Submitted by Rashid Jahangiri.
Nadeem F Paracha is a famous columnist in Pakistani English language daily Dawn. He is left leaning writer. In his articles he does recap of history on any particular subject. His writes ups are based on a reasonable research. In his articles he has been sympathetic to state of ahmadis (basically Qadianis in Pakistan) in general. His recent article published in Dawn online on November 21, 2013: The 1974 ouster of ‘heretics’: What really happened?
Some quotes from article:
“To do so I did go through some literature produced by orthodox Sunni and Shia ulema and those associated with the Ahmadiyya community during the commotion, but that literature is largely theological.”
“Instead, my findings in this respect are squarely based on, and culled from the writings of historians and authors who, I believe, have transcribed the history of the event in the most objective and informed manner.”
“A series of modern, as well as puritanical reformist Muslim movements emerged after the complete fall of the Muslim Empire in India in the mid-1800s.
The Ahmadiyya movement was one of them. The Ahmadiyya community was founded in 1889 by Mirza Ghulam Ahmad, who claimed he was under divine instruction to fulfil the major prophecies contained in Islamic and other sacred texts regarding a world reformer who would unite humanity.
He announced to Christians awaiting the second coming of Jesus, Muslims anticipating the Mahdi, Hindus expecting Krishna, and Buddhists searching for Buddha, that he was the promised messiah for them all, commissioned by God to rejuvenate true faith.
When Mirza died the Ahmadiyya split into two sects: the ‘Qadianis’ and the ‘Lahoris’. The Qadianis claimed that Mirza was a prophet, and accused all Muslims who did not accept him as being non-Muslims. Claiming prophethood is regarded to be a major and unpardonable sin by a majority of Muslims, even though the Lahori faction believes that Mirza never claimed prophethood. Orthodox Muslim sects in South Asia believe that he did.
Till about 1913, the Ahmadiyya movement was seen as a spiritual and evangelical branch of the modernist reformist Muslim initiatives triggered by the likes of Sir Syed and Syed Ameer Ali.
In fact, for a while, a number of Indian Muslim intellectuals were closely associated with the Ahmadiyya movement and considered Mirza Ghulam Ahmad as a modern redeemer of faith in India.
Brilliant poet and philosopher, Muhammad Iqbal, too was once a great admirer of the movement.
Contrary to popular belief, agitation against the Ahmadiyya movement (by the orthodox Muslim sects and sub-sects in India) was not an immediate happening that emerged right after the formation of the community in 1889.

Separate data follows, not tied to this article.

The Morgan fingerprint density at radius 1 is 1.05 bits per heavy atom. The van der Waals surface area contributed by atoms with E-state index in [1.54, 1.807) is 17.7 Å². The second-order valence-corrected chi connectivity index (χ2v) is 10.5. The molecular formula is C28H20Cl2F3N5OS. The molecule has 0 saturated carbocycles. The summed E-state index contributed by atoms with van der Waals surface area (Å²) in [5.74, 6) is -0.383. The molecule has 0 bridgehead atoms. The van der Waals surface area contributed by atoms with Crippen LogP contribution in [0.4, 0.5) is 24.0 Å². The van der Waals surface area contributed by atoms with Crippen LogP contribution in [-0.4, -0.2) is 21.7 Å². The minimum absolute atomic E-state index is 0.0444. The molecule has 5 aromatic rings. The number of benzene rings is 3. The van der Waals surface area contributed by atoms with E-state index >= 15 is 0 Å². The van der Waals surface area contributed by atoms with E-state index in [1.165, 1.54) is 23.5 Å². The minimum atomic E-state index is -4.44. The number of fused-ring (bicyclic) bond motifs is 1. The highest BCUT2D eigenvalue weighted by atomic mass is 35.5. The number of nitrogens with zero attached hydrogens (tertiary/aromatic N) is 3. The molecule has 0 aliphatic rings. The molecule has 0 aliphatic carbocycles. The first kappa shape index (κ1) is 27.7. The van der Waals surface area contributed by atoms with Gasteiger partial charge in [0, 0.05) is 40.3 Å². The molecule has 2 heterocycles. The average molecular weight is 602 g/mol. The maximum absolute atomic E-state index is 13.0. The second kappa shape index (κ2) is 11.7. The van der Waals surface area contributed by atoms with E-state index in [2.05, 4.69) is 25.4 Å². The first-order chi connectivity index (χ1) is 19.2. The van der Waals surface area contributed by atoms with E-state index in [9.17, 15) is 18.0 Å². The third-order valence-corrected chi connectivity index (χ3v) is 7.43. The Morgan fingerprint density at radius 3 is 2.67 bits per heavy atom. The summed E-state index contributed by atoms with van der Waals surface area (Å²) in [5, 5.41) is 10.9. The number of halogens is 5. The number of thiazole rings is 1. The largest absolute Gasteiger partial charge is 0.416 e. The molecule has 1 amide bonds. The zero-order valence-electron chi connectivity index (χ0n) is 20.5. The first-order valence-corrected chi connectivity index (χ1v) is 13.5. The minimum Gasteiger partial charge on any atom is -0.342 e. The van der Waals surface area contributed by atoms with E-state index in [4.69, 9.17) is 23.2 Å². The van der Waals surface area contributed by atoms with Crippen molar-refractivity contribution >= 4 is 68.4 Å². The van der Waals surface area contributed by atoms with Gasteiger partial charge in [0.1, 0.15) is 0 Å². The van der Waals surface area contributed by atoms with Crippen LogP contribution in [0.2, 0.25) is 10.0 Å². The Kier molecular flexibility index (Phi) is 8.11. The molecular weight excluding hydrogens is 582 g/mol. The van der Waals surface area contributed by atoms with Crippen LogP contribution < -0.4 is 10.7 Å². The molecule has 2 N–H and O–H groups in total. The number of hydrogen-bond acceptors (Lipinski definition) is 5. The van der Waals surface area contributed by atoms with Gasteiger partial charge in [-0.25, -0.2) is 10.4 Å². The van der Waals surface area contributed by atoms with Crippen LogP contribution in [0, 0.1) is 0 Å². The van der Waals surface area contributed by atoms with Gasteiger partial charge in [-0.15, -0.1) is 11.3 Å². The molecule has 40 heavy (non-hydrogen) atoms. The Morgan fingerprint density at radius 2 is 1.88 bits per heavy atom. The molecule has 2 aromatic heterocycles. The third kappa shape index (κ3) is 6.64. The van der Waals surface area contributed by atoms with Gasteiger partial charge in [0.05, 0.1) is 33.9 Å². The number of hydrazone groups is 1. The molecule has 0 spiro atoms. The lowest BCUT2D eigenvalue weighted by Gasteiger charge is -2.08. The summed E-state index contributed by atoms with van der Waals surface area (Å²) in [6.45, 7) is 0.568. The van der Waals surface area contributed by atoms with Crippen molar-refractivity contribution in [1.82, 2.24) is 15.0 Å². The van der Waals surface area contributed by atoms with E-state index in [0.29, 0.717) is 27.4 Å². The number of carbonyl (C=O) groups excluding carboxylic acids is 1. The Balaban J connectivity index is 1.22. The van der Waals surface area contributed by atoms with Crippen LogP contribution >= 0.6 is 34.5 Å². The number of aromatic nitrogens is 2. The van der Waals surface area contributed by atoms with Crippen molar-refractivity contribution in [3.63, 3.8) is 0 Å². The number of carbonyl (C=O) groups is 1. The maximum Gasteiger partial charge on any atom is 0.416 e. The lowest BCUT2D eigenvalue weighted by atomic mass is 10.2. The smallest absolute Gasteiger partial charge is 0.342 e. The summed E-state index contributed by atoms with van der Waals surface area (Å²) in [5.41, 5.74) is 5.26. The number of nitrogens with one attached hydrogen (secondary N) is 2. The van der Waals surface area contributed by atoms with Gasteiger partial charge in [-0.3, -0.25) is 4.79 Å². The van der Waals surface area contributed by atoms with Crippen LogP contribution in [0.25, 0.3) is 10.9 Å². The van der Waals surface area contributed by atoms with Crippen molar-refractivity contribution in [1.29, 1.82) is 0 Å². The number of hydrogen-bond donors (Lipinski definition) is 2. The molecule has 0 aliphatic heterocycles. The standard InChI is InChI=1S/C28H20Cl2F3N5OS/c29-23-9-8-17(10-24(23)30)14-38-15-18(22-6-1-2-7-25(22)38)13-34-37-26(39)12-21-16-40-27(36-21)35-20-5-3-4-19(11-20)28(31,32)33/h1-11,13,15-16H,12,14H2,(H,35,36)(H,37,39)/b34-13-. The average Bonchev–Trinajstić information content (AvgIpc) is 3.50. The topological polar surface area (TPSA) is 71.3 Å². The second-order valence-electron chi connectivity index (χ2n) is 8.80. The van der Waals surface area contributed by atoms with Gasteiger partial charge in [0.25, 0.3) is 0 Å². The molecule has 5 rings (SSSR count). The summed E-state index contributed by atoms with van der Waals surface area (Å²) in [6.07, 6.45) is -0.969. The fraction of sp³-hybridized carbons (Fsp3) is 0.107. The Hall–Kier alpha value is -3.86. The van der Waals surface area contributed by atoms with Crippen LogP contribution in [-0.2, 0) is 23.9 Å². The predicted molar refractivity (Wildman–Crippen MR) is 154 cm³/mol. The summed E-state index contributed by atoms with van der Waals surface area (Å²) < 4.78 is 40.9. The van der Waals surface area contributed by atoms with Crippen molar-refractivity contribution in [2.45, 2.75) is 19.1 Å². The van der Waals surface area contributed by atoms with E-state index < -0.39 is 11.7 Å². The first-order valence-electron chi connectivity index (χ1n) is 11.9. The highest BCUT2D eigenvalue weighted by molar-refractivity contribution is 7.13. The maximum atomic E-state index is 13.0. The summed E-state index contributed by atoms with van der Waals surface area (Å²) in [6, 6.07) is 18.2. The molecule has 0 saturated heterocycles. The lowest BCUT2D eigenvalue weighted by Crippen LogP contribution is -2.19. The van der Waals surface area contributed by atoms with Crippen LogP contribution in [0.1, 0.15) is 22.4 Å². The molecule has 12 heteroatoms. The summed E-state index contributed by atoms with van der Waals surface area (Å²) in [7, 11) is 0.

The more vocal accusations against the community first arose 24 years later in 1914 when an influential Ahmadiyya leader, Mirza Muhammad Ahmad, began to publicly declare that Mirza Ghulam Ahmad was a messiah and those Muslims who disagreed with this were infidels.
This further split the movement, with the so-called ‘Qadianis’ sticking to Mirza Muhammad Ahmad’s assertions and the ‘Lahori’ faction denouncing him and accusing him of inferring something that Mirza Ghulam Ahmad had not claimed.
Nevertheless, the schism within the Ahmadiyya community and Mirza Muhammad Ahmad’s unabashed claims left the movement vulnerable against accusations of being heretical.”
“Along with the working classes and the petty-bourgeoisie of the Punjab, the Ahmadiyya had overwhelmingly voted for the Pakistan Peoples Party (PPP) in the province during the 1970 election.
On May 22, 1974, some 160 members of the Islami Jamiat-i-Talaba (IJT — the student of the Jamaat-i-Islami), boarded a train headed for Peshawar in the former NWFP. On its way to Peshawar, the train stopped for a while at the Rabwa railway station. The city of Rabwa was predominantly an Ahmadiyya town and also housed the community’s spiritual headquarters. As the train stopped at Rabwa, IJT students got out and began to raise slogans against the Ahmadiyya and cursed the community’s spiritual figurehead, Mirza Ghulam Ahmad. The train then left the station taking the charged students to Peshawar. No untoward incident was reported apart from the slogan-chanting and cursing.
However, when the incident was related to some Ahmadiyya leaders in Rabwa, they ordered Ahmadiyya youth to reach the station with hockey sticks and chains when the train stops again at Rabwa on its way back from Peshawar.
After finding out that the students would be returning to Multan from Peshawar on the 29th of May, dozens of young Ahmadiyya men gathered at the Rabwa station. As the train came to a halt, the men fell upon the bogeys carrying the IJT members. A fight ensued and 30 IJT men were severely beaten for insulting the religious sentiments of the Ahmadiyya.
A non-Ahmadiyya man who witnessed the commotion at the station told reporters that both the incidents (the slogans and retaliation) were unprecedented.”
Link to NFP article: http://dawn.com/news/1057427/the-1974-ouster-of-the-heretics-what-really-happened/1